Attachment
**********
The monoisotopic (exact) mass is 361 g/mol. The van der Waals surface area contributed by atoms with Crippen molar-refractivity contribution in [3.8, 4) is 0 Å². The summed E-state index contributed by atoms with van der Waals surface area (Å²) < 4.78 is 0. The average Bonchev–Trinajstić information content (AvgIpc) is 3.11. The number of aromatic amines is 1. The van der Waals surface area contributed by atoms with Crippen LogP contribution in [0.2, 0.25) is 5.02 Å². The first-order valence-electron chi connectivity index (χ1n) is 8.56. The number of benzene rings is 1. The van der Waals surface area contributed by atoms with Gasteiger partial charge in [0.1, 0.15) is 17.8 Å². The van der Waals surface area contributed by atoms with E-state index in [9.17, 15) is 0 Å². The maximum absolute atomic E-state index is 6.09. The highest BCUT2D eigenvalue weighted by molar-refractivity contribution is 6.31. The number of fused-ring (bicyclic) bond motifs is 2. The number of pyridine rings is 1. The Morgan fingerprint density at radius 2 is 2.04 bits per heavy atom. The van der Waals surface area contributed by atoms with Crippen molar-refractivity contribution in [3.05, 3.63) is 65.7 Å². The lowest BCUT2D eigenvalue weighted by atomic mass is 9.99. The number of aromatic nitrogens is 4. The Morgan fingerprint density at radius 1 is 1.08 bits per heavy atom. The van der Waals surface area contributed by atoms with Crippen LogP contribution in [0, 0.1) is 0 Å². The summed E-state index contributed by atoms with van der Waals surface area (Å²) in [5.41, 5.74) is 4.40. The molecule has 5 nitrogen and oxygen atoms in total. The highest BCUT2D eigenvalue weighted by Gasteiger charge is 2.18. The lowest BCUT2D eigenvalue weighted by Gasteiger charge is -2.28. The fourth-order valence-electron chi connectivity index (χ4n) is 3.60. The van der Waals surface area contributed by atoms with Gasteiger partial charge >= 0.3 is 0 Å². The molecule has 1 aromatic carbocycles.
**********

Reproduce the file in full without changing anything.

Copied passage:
The monoisotopic (exact) mass is 361 g/mol. The van der Waals surface area contributed by atoms with Crippen molar-refractivity contribution in [3.8, 4) is 0 Å². The summed E-state index contributed by atoms with van der Waals surface area (Å²) < 4.78 is 0. The average Bonchev–Trinajstić information content (AvgIpc) is 3.11. The number of aromatic amines is 1. The van der Waals surface area contributed by atoms with Crippen LogP contribution in [0.2, 0.25) is 5.02 Å². The first-order valence-electron chi connectivity index (χ1n) is 8.56. The number of benzene rings is 1. The van der Waals surface area contributed by atoms with Gasteiger partial charge in [0.1, 0.15) is 17.8 Å². The van der Waals surface area contributed by atoms with E-state index in [9.17, 15) is 0 Å². The maximum absolute atomic E-state index is 6.09. The highest BCUT2D eigenvalue weighted by molar-refractivity contribution is 6.31. The number of fused-ring (bicyclic) bond motifs is 2. The number of pyridine rings is 1. The Morgan fingerprint density at radius 2 is 2.04 bits per heavy atom. The van der Waals surface area contributed by atoms with Crippen molar-refractivity contribution in [3.05, 3.63) is 65.7 Å². The lowest BCUT2D eigenvalue weighted by atomic mass is 9.99. The number of aromatic nitrogens is 4. The Morgan fingerprint density at radius 1 is 1.08 bits per heavy atom. The van der Waals surface area contributed by atoms with Crippen LogP contribution in [0, 0.1) is 0 Å². The summed E-state index contributed by atoms with van der Waals surface area (Å²) in [5.41, 5.74) is 4.40. The molecule has 5 nitrogen and oxygen atoms in total. The highest BCUT2D eigenvalue weighted by Gasteiger charge is 2.18. The lowest BCUT2D eigenvalue weighted by Gasteiger charge is -2.28. The fourth-order valence-electron chi connectivity index (χ4n) is 3.60. The van der Waals surface area contributed by atoms with Gasteiger partial charge >= 0.3 is 0 Å². The molecule has 1 aromatic carbocycles.